When Is a Comma Splice NOT an Error?

by Tina Blue
August 25, 2000

NOTE:   Unless you already know what a comma splice is and why it is usually considered an error, please read my article "What Is a Comma Splice, and How Do I Fix It?" The current article might be confusing if you do not read that one first.


Barbara Wallraff, who writes the delightful "Word Court" column on the back page of The Atlantic Monthly, has recently published a book on the correct use of language. The book's title is the same as her columns, so I'm guessing, as I've not seen the book yet, that it is a compilation of "Word Court" columns.

The current Quality Paperback Book catalogue quotes from her a wonderful line about comma splices--"Take this sentence, for example: 'It's not a comet, it's a meteor.' According to Wallraff, 'punctuating this sentence with a semicolon would be like using a C-clamp to hold a sandwich together.' "


There are times when a comma splice is a justifiable stylistic device, not an error.


~1. If the independent clauses are very short, especially if the subject is the same for both clauses, then a comma splice is probably acceptable.


I came, I saw, I conquered.

~2. When fairly short independent clauses express contrast, a comma splice is often the most effective way to punctuate the sentence. This is especially true if the first clause makes a negative statement, the second an affirmative one, or if the first clause is affirmative, and the second is negative (as in one form of question).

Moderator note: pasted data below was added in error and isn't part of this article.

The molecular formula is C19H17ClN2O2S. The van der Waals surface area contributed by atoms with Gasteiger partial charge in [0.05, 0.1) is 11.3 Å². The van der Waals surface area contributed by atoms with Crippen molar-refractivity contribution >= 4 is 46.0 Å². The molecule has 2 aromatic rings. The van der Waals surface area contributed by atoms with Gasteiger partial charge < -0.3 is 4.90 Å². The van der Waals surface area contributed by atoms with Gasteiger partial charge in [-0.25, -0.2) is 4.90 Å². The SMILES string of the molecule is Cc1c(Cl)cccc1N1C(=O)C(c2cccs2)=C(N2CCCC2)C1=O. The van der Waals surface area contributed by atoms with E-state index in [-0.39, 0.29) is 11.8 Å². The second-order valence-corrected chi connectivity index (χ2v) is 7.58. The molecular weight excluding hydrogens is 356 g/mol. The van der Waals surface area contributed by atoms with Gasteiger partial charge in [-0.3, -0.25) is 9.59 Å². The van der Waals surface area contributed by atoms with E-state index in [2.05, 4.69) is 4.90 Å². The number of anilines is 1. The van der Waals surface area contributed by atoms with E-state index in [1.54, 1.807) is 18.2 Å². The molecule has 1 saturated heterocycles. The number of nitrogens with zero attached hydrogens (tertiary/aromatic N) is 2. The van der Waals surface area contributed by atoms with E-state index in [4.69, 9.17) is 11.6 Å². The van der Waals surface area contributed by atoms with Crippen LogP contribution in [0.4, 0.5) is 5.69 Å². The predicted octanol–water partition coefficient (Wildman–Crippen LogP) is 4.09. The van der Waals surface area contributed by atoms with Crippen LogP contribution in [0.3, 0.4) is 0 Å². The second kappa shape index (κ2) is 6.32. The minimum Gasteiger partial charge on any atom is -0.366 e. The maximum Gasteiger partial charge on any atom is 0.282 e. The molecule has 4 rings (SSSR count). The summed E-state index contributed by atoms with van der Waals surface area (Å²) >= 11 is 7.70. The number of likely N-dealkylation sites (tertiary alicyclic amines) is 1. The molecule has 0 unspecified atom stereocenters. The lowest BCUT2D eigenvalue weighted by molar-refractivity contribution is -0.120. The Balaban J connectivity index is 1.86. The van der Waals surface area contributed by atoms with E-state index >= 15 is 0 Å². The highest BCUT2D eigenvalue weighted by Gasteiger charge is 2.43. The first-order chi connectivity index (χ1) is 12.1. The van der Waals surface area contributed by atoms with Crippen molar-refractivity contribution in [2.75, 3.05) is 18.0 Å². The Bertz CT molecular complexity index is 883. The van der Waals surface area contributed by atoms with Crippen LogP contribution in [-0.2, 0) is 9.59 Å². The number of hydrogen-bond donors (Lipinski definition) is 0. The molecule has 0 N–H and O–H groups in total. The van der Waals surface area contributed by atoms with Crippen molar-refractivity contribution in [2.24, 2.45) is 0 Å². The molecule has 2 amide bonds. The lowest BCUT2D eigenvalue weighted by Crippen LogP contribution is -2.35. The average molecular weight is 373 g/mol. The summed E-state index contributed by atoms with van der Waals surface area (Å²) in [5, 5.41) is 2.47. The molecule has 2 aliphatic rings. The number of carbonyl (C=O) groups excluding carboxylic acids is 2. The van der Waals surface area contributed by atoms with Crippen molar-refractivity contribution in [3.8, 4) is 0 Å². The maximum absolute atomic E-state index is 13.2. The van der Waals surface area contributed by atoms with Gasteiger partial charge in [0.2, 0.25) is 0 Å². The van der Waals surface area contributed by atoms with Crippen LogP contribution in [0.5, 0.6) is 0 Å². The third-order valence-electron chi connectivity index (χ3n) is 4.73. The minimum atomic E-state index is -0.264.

~This is my father, that is my uncle.

~Some students find writing easy, some find it excruciatingly difficult.

~It's not a comet, it's a meteor.

~We aren't visiting Pennsylvania this year, we're spending the summer in Florida.

~You saw that movie last night, didn't you?

~It looks as though we're in for a tornado, doesn't it?

~You've been to Europe, haven't you?

Ironically, many pedants who declare death to all comma splices do not even recognize the comma splices in those last three sentences, but if you check the definition of a comma splice, they certainly fit.

But--just as in my article "What Is a Comma Splice, and How Do I Fix It?"--I must warn you that it is usually better to restructure a sentence to avoid even a justifiable comma splice, simply because so many teachers, editors, and readers don't understand the issue well enough to realize that you have not made an ignorant error.

Sure, you could strike a blow for reasonable usage, but those people are going to be judging you harshly, and you may not have the opportunity to argue the correctness of your sentence. Besides, in my experience there is nothing harder than trying to argue a pedantic know-it-all out of a rule he believes to be all-encompassing. I save my energy for less frustrating, more productive pursuits. (Of course, since the comma splice cops don't even recognize questions like the last three examples as comma splices, you can safely use such sentences without fear that you will be sneered at.)

Another point in favor of avoiding even acceptable comma splices is that many writers routinely make comma splice errors, so only the most sure-footed should attempt to negotiate such rocky terrain. If you aren't absolutely sure about what is right and what is wrong in comma usage, it's probably not a good idea to attempt an acceptable comma splice, because you might end up with a comma splice error after all.

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